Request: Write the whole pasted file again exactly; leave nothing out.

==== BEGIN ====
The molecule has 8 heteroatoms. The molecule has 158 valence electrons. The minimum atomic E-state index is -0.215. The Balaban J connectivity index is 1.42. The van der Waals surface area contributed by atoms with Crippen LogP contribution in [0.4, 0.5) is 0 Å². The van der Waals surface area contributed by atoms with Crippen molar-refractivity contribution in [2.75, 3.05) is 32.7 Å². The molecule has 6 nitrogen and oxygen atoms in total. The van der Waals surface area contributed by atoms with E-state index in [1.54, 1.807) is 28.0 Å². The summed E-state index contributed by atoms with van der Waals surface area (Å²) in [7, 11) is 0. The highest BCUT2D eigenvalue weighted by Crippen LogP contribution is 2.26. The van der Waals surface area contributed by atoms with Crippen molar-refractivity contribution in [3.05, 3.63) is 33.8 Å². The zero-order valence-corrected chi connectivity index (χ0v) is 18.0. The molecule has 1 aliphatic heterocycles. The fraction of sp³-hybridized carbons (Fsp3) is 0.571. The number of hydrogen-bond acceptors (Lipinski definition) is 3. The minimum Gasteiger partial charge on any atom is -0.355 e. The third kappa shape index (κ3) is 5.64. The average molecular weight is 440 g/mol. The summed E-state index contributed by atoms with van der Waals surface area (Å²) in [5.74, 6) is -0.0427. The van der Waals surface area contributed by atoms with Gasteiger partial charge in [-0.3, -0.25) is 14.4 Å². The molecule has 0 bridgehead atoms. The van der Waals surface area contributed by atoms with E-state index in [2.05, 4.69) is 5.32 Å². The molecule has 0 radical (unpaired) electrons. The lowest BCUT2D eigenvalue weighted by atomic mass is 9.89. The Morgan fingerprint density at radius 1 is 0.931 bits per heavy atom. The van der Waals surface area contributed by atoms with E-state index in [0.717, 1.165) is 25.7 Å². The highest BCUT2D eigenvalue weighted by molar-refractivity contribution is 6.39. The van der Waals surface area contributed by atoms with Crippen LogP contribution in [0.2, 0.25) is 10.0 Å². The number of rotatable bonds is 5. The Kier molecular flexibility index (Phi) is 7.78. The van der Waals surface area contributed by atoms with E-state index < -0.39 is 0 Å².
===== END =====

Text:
The molecule has 8 heteroatoms. The molecule has 158 valence electrons. The minimum atomic E-state index is -0.215. The Balaban J connectivity index is 1.42. The van der Waals surface area contributed by atoms with Crippen LogP contribution in [0.4, 0.5) is 0 Å². The van der Waals surface area contributed by atoms with Crippen molar-refractivity contribution in [2.75, 3.05) is 32.7 Å². The molecule has 6 nitrogen and oxygen atoms in total. The van der Waals surface area contributed by atoms with E-state index in [1.54, 1.807) is 28.0 Å². The summed E-state index contributed by atoms with van der Waals surface area (Å²) in [7, 11) is 0. The highest BCUT2D eigenvalue weighted by Crippen LogP contribution is 2.26. The van der Waals surface area contributed by atoms with Crippen molar-refractivity contribution in [3.05, 3.63) is 33.8 Å². The zero-order valence-corrected chi connectivity index (χ0v) is 18.0. The molecule has 1 aliphatic heterocycles. The fraction of sp³-hybridized carbons (Fsp3) is 0.571. The number of hydrogen-bond acceptors (Lipinski definition) is 3. The minimum Gasteiger partial charge on any atom is -0.355 e. The third kappa shape index (κ3) is 5.64. The average molecular weight is 440 g/mol. The summed E-state index contributed by atoms with van der Waals surface area (Å²) in [5.74, 6) is -0.0427. The van der Waals surface area contributed by atoms with Gasteiger partial charge in [-0.3, -0.25) is 14.4 Å². The molecule has 0 bridgehead atoms. The van der Waals surface area contributed by atoms with E-state index in [2.05, 4.69) is 5.32 Å². The molecule has 0 radical (unpaired) electrons. The lowest BCUT2D eigenvalue weighted by atomic mass is 9.89. The Morgan fingerprint density at radius 1 is 0.931 bits per heavy atom. The van der Waals surface area contributed by atoms with E-state index in [0.717, 1.165) is 25.7 Å². The highest BCUT2D eigenvalue weighted by molar-refractivity contribution is 6.39. The van der Waals surface area contributed by atoms with Crippen LogP contribution in [0.2, 0.25) is 10.0 Å². The number of rotatable bonds is 5. The Kier molecular flexibility index (Phi) is 7.78. The van der Waals surface area contributed by atoms with E-state index < -0.39 is 0 Å².